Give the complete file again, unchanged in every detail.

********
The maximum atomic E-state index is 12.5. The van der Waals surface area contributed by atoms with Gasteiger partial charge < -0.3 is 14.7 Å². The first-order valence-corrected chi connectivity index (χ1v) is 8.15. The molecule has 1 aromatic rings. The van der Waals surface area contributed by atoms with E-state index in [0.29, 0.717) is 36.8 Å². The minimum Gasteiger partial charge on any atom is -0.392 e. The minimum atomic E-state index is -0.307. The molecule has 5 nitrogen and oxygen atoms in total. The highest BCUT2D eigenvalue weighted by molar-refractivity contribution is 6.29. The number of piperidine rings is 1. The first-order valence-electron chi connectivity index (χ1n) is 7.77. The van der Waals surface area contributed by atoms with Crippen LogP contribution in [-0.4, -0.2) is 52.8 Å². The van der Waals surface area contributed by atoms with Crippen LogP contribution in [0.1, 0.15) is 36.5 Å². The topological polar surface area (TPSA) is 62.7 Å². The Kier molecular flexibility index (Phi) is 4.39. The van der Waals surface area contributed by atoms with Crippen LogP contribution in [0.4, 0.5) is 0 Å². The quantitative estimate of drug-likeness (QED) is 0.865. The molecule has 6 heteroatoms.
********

The maximum atomic E-state index is 12.5. The van der Waals surface area contributed by atoms with Gasteiger partial charge < -0.3 is 14.7 Å². The first-order valence-corrected chi connectivity index (χ1v) is 8.15. The molecule has 1 aromatic rings. The van der Waals surface area contributed by atoms with E-state index in [0.29, 0.717) is 36.8 Å². The minimum Gasteiger partial charge on any atom is -0.392 e. The minimum atomic E-state index is -0.307. The molecule has 5 nitrogen and oxygen atoms in total. The highest BCUT2D eigenvalue weighted by molar-refractivity contribution is 6.29. The number of piperidine rings is 1. The first-order valence-electron chi connectivity index (χ1n) is 7.77. The van der Waals surface area contributed by atoms with Crippen LogP contribution in [-0.4, -0.2) is 52.8 Å². The van der Waals surface area contributed by atoms with Crippen LogP contribution in [0.1, 0.15) is 36.5 Å². The topological polar surface area (TPSA) is 62.7 Å². The Kier molecular flexibility index (Phi) is 4.39. The van der Waals surface area contributed by atoms with Crippen LogP contribution in [0.4, 0.5) is 0 Å². The quantitative estimate of drug-likeness (QED) is 0.865. The molecule has 6 heteroatoms.